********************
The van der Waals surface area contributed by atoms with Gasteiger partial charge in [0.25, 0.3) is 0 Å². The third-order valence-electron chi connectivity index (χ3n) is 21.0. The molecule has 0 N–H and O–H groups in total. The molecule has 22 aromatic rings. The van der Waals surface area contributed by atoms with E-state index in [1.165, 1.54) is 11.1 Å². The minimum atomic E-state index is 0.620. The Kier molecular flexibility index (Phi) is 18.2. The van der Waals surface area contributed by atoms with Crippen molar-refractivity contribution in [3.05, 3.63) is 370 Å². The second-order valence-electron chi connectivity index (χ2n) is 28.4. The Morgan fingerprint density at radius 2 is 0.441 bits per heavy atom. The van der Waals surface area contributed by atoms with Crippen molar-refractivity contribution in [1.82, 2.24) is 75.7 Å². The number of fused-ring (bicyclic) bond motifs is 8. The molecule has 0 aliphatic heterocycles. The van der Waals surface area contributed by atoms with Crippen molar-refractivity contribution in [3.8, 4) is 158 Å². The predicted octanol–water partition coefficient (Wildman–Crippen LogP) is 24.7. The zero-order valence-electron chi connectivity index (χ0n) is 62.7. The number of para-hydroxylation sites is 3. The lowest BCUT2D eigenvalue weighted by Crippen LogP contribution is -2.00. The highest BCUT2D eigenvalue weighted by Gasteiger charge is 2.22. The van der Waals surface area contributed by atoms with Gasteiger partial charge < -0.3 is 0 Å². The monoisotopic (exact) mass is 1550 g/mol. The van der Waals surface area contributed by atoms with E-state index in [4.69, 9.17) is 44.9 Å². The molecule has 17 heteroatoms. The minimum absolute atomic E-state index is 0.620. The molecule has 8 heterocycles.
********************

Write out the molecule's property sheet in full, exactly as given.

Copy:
The van der Waals surface area contributed by atoms with Gasteiger partial charge in [0.25, 0.3) is 0 Å². The third-order valence-electron chi connectivity index (χ3n) is 21.0. The molecule has 0 N–H and O–H groups in total. The molecule has 22 aromatic rings. The van der Waals surface area contributed by atoms with E-state index in [1.165, 1.54) is 11.1 Å². The minimum atomic E-state index is 0.620. The Kier molecular flexibility index (Phi) is 18.2. The van der Waals surface area contributed by atoms with Crippen molar-refractivity contribution in [3.05, 3.63) is 370 Å². The second-order valence-electron chi connectivity index (χ2n) is 28.4. The Morgan fingerprint density at radius 2 is 0.441 bits per heavy atom. The van der Waals surface area contributed by atoms with Crippen molar-refractivity contribution in [1.82, 2.24) is 75.7 Å². The number of fused-ring (bicyclic) bond motifs is 8. The molecule has 0 aliphatic heterocycles. The van der Waals surface area contributed by atoms with Crippen molar-refractivity contribution in [3.8, 4) is 158 Å². The predicted octanol–water partition coefficient (Wildman–Crippen LogP) is 24.7. The zero-order valence-electron chi connectivity index (χ0n) is 62.7. The number of para-hydroxylation sites is 3. The lowest BCUT2D eigenvalue weighted by Crippen LogP contribution is -2.00. The highest BCUT2D eigenvalue weighted by Gasteiger charge is 2.22. The van der Waals surface area contributed by atoms with Gasteiger partial charge < -0.3 is 0 Å². The monoisotopic (exact) mass is 1550 g/mol. The van der Waals surface area contributed by atoms with E-state index in [4.69, 9.17) is 44.9 Å². The molecule has 17 heteroatoms. The minimum absolute atomic E-state index is 0.620. The molecule has 8 heterocycles.